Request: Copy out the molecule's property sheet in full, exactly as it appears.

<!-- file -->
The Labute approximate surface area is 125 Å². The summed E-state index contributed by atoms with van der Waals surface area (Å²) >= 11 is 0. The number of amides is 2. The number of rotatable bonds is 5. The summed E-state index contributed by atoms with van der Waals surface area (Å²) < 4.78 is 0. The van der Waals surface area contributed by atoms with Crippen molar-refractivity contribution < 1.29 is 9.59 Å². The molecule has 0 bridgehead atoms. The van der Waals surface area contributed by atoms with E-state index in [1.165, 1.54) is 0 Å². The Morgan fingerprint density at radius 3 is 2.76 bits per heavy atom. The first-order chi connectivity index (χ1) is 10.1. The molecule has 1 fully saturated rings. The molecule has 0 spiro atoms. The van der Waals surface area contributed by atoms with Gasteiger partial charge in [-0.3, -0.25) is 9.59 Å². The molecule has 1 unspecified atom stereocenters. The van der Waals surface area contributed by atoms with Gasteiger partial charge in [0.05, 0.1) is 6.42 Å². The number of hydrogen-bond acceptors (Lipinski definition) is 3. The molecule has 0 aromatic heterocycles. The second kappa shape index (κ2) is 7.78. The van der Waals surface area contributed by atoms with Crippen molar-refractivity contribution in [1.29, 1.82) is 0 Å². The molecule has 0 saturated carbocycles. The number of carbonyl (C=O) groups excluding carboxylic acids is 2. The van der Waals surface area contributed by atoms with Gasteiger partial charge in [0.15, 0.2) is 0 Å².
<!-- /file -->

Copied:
The Labute approximate surface area is 125 Å². The summed E-state index contributed by atoms with van der Waals surface area (Å²) >= 11 is 0. The number of amides is 2. The number of rotatable bonds is 5. The summed E-state index contributed by atoms with van der Waals surface area (Å²) < 4.78 is 0. The van der Waals surface area contributed by atoms with Crippen molar-refractivity contribution < 1.29 is 9.59 Å². The molecule has 0 bridgehead atoms. The van der Waals surface area contributed by atoms with E-state index in [1.165, 1.54) is 0 Å². The Morgan fingerprint density at radius 3 is 2.76 bits per heavy atom. The first-order chi connectivity index (χ1) is 10.1. The molecule has 1 fully saturated rings. The molecule has 0 spiro atoms. The van der Waals surface area contributed by atoms with Gasteiger partial charge in [-0.3, -0.25) is 9.59 Å². The molecule has 1 unspecified atom stereocenters. The van der Waals surface area contributed by atoms with Gasteiger partial charge in [0.05, 0.1) is 6.42 Å². The number of hydrogen-bond acceptors (Lipinski definition) is 3. The molecule has 0 aromatic heterocycles. The second kappa shape index (κ2) is 7.78. The van der Waals surface area contributed by atoms with Crippen molar-refractivity contribution in [1.29, 1.82) is 0 Å². The molecule has 0 saturated carbocycles. The number of carbonyl (C=O) groups excluding carboxylic acids is 2. The van der Waals surface area contributed by atoms with Gasteiger partial charge in [0.15, 0.2) is 0 Å².